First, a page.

A PETA India undercover investigation reveals filth, disease and cruelty in India's fishing industry.
Watch the video that exposes the cruelty and suffering that go into every piece of leather, fur, wool, and exotic skin that you wear, then ask yourself and everyone you know, "Whose skin are you in?"
With floods and other natural disasters wreaking havoc, worried animal
guardians wonder how best to protect their best friends.
There are many effective steps you can take to prepare for weather
emergencies, but the most important is to make arrangements ahead of time to
ensure animals' safety in the event of an evacuation. During any emergency,
evacuees should never assume that they will be able to return home right away,
regardless of what authorities might say.
Take a moment right now to make the following preparations so that you
will be ready for any emergency.
Do not leave
animals tied up and unattended. During floods, animals who are tied up can
easily drown or starve if no one is there to help them.
If at all possible, do not leave animals behind. There is no way of
knowing what might happen to your home while you are away, and you may not be
able to return for days or even weeks. Animal companions who are left behind
may become malnourished or dehydrated or get crushed by collapsing walls. They
may drown or escape in fear and become lost.
All animals should have collars with some sort of identification printed
on them. Make sure that you have a current photo of your animal companion for
identification purposes, just as you would have a child's photo on hand.
Place an emergency window sticker near your front door in case there is
a weather emergency or fire when you are not home. This sticker will let
rescuers know that there are animals in your home who need help. Be sure to
note how many animals are in the home and where they can be found.
Have an animal emergency kit on hand. The kit should include a harness
and leash, a carrier, bottled water, dry food and water bowls. If you have a
cat, have some litter and a small litter tray ready to go. The kit will be
helpful if you must grab your animals quickly or if you encounter an animal on
the road in need of help. You might also need blankets to cover carriers in
order to help keep animals calm during transport.
Hotels often lift their "no pets" policies during emergencies,
but you should keep a list of hotels that always accept companion animals just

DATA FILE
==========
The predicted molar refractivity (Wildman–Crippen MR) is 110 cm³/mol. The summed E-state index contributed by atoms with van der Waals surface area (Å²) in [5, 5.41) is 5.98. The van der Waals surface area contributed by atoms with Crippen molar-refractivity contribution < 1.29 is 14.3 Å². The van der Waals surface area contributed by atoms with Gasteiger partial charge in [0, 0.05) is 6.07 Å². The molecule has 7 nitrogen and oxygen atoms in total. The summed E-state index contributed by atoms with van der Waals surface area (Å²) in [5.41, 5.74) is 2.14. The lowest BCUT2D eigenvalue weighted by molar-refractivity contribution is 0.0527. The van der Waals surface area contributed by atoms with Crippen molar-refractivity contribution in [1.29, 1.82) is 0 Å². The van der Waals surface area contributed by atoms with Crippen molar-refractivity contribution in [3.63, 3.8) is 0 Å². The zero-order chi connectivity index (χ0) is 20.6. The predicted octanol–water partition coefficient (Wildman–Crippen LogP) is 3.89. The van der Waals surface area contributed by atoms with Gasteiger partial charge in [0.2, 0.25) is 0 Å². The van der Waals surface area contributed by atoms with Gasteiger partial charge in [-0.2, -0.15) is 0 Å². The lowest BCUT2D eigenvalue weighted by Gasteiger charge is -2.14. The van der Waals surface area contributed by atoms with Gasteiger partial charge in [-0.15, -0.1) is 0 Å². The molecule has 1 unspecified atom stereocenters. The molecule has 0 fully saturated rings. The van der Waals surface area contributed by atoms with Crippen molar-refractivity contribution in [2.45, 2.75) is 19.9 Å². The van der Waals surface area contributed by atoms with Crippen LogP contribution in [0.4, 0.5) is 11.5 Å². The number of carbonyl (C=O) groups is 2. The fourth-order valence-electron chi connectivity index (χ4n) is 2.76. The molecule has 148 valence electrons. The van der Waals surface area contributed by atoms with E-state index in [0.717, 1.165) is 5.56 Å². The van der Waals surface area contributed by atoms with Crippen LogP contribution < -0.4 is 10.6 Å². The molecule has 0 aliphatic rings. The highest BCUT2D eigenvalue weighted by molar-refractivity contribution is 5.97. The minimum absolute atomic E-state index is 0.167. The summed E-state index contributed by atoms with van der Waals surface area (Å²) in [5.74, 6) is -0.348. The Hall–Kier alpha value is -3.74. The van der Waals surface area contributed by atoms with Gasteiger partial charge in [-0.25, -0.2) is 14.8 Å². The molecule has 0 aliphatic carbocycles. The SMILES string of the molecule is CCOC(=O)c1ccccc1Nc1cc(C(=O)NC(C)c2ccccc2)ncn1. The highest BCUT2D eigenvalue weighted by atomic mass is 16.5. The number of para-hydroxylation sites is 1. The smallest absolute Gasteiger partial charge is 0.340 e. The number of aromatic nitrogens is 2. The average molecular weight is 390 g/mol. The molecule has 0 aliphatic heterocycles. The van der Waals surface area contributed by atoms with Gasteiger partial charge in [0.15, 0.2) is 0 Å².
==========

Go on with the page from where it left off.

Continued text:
in case. Include your local animal shelter's number on your list of emergency
numbers – the shelter may be able to provide information during a disaster.
If you are unable to return to your home right away, you may need to
board your animal companion. Most boarding kennels, veterinarians and animal
shelters will require you to provide medical records to ensure that rabies
vaccinations are current, so keep copies of these records with your emergency
Never turn animals
loose, and do not assume that they can get by on "instinct".
Domesticated animals rely on human companions for many things and will be
nearly helpless outside, especially in bad weather. Do not tie animals outside
or leave them in a vehicle unattended. Leave them in a secure area inside your
Leave out at least a 10-day supply of water. Fill all your bowls, pans
and containers with water and set them on the floor; do not leave just one
container – it may spill. Fill sinks too. If your toilet bowl is free of
chemical disinfectants, leave the toilet seat up to provide animals with one
more source of water, but do not make that the only source.
Leave out at least a 10-day supply of dry food. Canned food will go bad
If you cannot get to your home, contact a reliable neighbour or friend
to check on the animals and get them out, if possible. Provide specific
instructions on caring for your animals.
For more information, please visit PETA US' disaster preparedness website
Wild animals may
also need help during severe storms. Strong winds and gusts generated by
tropical storms often throw young squirrels and baby birds from their nests.
Flooding from significant rainfall may also force small mammals from their
Following severe weather, be sure to search carefully through debris and
in nearby creeks and streams for animals who have been displaced from their
homes. These animals may need help right away. Keep a list of area
veterinarians and wildlife rehabilitators handy.
Site Tools: Accessibility | Site Map | Subscribe to E-News | Copyright © 2013 PETA India | Read Our Full Policy.
International Sites: | PETA Asia-Pacific | 亚洲善待动物组织 | PETA Latino | Animal Rahat
Navigation: Home | Features | Blog | Donate Now | Action Centre | The Issues | Media Centre | About PETA